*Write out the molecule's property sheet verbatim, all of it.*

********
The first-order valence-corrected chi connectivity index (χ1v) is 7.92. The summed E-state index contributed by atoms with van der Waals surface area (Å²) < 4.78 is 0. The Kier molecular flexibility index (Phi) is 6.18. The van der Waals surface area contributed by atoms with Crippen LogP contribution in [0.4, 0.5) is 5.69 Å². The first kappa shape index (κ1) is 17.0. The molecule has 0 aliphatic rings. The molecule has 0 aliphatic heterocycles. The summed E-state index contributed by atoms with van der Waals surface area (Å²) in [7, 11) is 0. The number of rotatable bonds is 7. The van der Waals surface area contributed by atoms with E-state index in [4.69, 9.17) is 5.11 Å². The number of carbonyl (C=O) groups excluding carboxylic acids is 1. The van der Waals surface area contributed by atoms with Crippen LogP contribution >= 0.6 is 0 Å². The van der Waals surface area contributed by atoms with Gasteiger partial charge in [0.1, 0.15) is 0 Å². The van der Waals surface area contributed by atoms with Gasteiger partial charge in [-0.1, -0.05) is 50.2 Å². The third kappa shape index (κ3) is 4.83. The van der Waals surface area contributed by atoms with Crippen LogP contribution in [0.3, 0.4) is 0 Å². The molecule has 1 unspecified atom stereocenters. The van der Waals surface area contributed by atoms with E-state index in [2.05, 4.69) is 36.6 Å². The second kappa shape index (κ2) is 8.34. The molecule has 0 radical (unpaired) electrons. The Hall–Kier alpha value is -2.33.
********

The first-order valence-corrected chi connectivity index (χ1v) is 7.92. The summed E-state index contributed by atoms with van der Waals surface area (Å²) < 4.78 is 0. The Kier molecular flexibility index (Phi) is 6.18. The van der Waals surface area contributed by atoms with Crippen LogP contribution in [0.4, 0.5) is 5.69 Å². The first kappa shape index (κ1) is 17.0. The molecule has 0 aliphatic rings. The molecule has 0 aliphatic heterocycles. The summed E-state index contributed by atoms with van der Waals surface area (Å²) in [7, 11) is 0. The number of rotatable bonds is 7. The van der Waals surface area contributed by atoms with E-state index in [4.69, 9.17) is 5.11 Å². The number of carbonyl (C=O) groups excluding carboxylic acids is 1. The van der Waals surface area contributed by atoms with Crippen LogP contribution >= 0.6 is 0 Å². The van der Waals surface area contributed by atoms with Gasteiger partial charge in [0.1, 0.15) is 0 Å². The van der Waals surface area contributed by atoms with Gasteiger partial charge in [-0.1, -0.05) is 50.2 Å². The third kappa shape index (κ3) is 4.83. The van der Waals surface area contributed by atoms with Crippen LogP contribution in [0.3, 0.4) is 0 Å². The molecule has 1 unspecified atom stereocenters. The van der Waals surface area contributed by atoms with E-state index in [2.05, 4.69) is 36.6 Å². The second kappa shape index (κ2) is 8.34. The molecule has 0 radical (unpaired) electrons. The Hall–Kier alpha value is -2.33.